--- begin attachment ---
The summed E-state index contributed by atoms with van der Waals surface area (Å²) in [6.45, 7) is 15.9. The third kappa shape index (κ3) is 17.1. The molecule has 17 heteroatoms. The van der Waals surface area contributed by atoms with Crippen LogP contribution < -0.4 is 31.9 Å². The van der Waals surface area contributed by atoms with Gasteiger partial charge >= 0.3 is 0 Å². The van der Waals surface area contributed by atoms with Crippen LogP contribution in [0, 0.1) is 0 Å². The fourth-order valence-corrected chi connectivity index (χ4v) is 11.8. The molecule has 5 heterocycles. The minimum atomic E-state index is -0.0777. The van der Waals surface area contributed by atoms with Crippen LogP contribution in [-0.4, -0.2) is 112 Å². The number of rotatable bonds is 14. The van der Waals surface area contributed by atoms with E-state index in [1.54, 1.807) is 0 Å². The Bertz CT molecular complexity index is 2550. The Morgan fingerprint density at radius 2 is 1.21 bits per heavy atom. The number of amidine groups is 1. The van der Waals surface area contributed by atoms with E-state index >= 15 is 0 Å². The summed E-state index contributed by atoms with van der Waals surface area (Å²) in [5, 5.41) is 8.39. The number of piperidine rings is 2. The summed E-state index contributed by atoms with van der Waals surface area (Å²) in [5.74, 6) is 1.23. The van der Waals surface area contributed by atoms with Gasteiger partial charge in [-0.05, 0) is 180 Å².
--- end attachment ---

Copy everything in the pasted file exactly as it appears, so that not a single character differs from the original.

The summed E-state index contributed by atoms with van der Waals surface area (Å²) in [6.45, 7) is 15.9. The third kappa shape index (κ3) is 17.1. The molecule has 17 heteroatoms. The van der Waals surface area contributed by atoms with Crippen LogP contribution < -0.4 is 31.9 Å². The van der Waals surface area contributed by atoms with Gasteiger partial charge >= 0.3 is 0 Å². The van der Waals surface area contributed by atoms with Crippen LogP contribution in [0, 0.1) is 0 Å². The fourth-order valence-corrected chi connectivity index (χ4v) is 11.8. The molecule has 5 heterocycles. The minimum atomic E-state index is -0.0777. The van der Waals surface area contributed by atoms with Crippen LogP contribution in [-0.4, -0.2) is 112 Å². The number of rotatable bonds is 14. The van der Waals surface area contributed by atoms with E-state index in [1.54, 1.807) is 0 Å². The Bertz CT molecular complexity index is 2550. The Morgan fingerprint density at radius 2 is 1.21 bits per heavy atom. The number of amidine groups is 1. The van der Waals surface area contributed by atoms with E-state index >= 15 is 0 Å². The summed E-state index contributed by atoms with van der Waals surface area (Å²) in [5, 5.41) is 8.39. The number of piperidine rings is 2. The summed E-state index contributed by atoms with van der Waals surface area (Å²) in [5.74, 6) is 1.23. The van der Waals surface area contributed by atoms with Gasteiger partial charge in [-0.05, 0) is 180 Å².